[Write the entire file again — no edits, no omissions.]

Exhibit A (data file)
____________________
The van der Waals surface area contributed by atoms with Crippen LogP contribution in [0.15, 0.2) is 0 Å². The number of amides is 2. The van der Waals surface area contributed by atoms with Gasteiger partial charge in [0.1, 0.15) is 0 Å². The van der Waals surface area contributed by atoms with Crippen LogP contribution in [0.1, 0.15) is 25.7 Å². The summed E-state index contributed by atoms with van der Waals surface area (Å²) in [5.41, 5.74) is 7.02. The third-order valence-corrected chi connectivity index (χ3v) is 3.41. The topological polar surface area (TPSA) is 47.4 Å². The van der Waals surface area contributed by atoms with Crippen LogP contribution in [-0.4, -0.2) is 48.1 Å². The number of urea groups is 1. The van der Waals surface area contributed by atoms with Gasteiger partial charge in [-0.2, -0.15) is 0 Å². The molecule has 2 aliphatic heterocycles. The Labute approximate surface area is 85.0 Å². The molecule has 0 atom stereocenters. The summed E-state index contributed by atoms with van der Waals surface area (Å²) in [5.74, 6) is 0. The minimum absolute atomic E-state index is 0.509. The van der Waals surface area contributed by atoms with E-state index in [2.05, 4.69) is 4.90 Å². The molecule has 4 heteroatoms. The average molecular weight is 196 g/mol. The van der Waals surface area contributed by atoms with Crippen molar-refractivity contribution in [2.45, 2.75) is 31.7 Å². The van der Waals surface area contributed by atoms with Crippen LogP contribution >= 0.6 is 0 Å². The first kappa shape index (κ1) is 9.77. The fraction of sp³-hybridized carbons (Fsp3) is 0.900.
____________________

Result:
The van der Waals surface area contributed by atoms with Crippen LogP contribution in [0.15, 0.2) is 0 Å². The number of amides is 2. The van der Waals surface area contributed by atoms with Gasteiger partial charge in [0.1, 0.15) is 0 Å². The van der Waals surface area contributed by atoms with Crippen LogP contribution in [0.1, 0.15) is 25.7 Å². The summed E-state index contributed by atoms with van der Waals surface area (Å²) in [5.41, 5.74) is 7.02. The third-order valence-corrected chi connectivity index (χ3v) is 3.41. The topological polar surface area (TPSA) is 47.4 Å². The van der Waals surface area contributed by atoms with Crippen LogP contribution in [-0.4, -0.2) is 48.1 Å². The number of urea groups is 1. The van der Waals surface area contributed by atoms with Gasteiger partial charge in [-0.2, -0.15) is 0 Å². The molecule has 2 aliphatic heterocycles. The Labute approximate surface area is 85.0 Å². The molecule has 0 atom stereocenters. The summed E-state index contributed by atoms with van der Waals surface area (Å²) in [5.74, 6) is 0. The minimum absolute atomic E-state index is 0.509. The van der Waals surface area contributed by atoms with E-state index in [2.05, 4.69) is 4.90 Å². The molecule has 4 heteroatoms. The average molecular weight is 196 g/mol. The van der Waals surface area contributed by atoms with Crippen molar-refractivity contribution in [2.45, 2.75) is 31.7 Å². The van der Waals surface area contributed by atoms with Crippen LogP contribution >= 0.6 is 0 Å². The first kappa shape index (κ1) is 9.77. The fraction of sp³-hybridized carbons (Fsp3) is 0.900.